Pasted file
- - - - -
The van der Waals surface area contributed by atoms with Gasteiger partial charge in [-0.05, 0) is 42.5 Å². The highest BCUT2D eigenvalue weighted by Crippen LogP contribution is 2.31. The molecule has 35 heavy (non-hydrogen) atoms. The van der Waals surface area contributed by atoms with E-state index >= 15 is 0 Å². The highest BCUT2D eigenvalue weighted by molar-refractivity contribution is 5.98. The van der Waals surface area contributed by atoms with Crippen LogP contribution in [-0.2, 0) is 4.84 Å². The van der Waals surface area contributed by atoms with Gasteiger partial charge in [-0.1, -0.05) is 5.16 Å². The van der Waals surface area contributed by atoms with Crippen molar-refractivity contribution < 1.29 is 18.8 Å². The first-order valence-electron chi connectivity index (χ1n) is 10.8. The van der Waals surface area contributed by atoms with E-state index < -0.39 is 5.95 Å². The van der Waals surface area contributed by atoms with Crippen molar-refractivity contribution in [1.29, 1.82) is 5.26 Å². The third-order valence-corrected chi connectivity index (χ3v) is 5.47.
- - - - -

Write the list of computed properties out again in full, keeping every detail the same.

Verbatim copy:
The van der Waals surface area contributed by atoms with Gasteiger partial charge in [-0.05, 0) is 42.5 Å². The highest BCUT2D eigenvalue weighted by Crippen LogP contribution is 2.31. The molecule has 35 heavy (non-hydrogen) atoms. The van der Waals surface area contributed by atoms with E-state index >= 15 is 0 Å². The highest BCUT2D eigenvalue weighted by molar-refractivity contribution is 5.98. The van der Waals surface area contributed by atoms with Crippen LogP contribution in [-0.2, 0) is 4.84 Å². The van der Waals surface area contributed by atoms with Gasteiger partial charge in [-0.1, -0.05) is 5.16 Å². The van der Waals surface area contributed by atoms with Crippen molar-refractivity contribution < 1.29 is 18.8 Å². The first-order valence-electron chi connectivity index (χ1n) is 10.8. The van der Waals surface area contributed by atoms with E-state index < -0.39 is 5.95 Å². The van der Waals surface area contributed by atoms with Crippen molar-refractivity contribution in [1.29, 1.82) is 5.26 Å². The third-order valence-corrected chi connectivity index (χ3v) is 5.47.